HMRC pauses blockchain border work until after Brexit

Written by Sam Trendall on 11 February 2019 in News
News

Minister reveals that work is ‘deferred’ until after the UK leaves the EU

Despite a successful proof-of-concept exercise, HM Revenue and Customs has suspended work to deploy blockchain technology at the UK border until after the country’s exit from the European Union has been completed.

Last year, HMRC conducted a six-week exploration of how blockchain could be deployed at the UK border to help organisations coordinate activities and share information during customs processes. A written parliamentary statement from financial secretary to the Treasury Mel Stride revealed that trials had demonstrated the technology’s effectiveness.

“The pilot focussed on building a single ‘permissioned’ blockchain that could be used to inform a trader’s Authorised Economic Operator status,” he said. The proof of concept ran for six weeks, and established that government could use blockchain to securely share the results of sensitive risk checks to improve the efficiencies of certain customs processes.”

Stride added that HMRC is “working with the cross-government Future Borders Programme to progress the pilot”. 


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But implementing blockchain at scale “would require significant further work by HMRC”. With the pressing issue of Brexit taking up the department’s time, work is on hiatus until after the UK has completed its departure from the European Union.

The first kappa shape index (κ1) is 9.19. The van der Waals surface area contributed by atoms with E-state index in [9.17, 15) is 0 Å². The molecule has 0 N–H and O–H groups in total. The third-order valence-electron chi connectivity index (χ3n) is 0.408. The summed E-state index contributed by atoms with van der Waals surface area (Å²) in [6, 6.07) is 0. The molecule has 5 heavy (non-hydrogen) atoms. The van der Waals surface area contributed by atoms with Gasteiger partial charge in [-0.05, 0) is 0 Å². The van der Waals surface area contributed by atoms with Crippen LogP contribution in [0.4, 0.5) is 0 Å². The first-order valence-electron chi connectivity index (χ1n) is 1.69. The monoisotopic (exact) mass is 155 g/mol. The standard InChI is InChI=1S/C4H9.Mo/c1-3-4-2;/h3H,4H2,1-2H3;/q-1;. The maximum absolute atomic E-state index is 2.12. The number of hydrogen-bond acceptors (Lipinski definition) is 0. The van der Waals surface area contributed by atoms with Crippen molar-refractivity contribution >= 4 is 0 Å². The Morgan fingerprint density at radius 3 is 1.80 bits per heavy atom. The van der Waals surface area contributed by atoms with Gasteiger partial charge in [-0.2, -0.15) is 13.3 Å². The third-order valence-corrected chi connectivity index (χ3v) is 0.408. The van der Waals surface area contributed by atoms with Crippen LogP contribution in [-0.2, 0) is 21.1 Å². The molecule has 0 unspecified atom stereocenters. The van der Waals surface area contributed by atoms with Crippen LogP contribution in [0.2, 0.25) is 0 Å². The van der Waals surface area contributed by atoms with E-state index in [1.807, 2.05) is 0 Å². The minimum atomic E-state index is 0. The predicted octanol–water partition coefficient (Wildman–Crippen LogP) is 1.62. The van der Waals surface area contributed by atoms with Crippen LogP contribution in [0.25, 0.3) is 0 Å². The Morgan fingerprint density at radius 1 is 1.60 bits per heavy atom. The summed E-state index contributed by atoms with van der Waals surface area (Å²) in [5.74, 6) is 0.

“Further work on the application of Blockchain to Authorised Economic Operator status is deferred until after the UK leaves the EU, when timescales and cost will be revisited,” Stride said.

HMRC’s work to deliver a new customs IT system has come under strong scrutiny in the last two years. The parliamentary Public Accounts Committee has repeatedly voiced fears that the system – which will need to handle five times as many declarations once the UK is no longer part of the EU – will not be ready in time for Brexit.

Shortly before Christmas, HMRC received £375m in additional government funding to support its Brexit preparations.

About the author

Sam Trendall is editor of PublicTechnology

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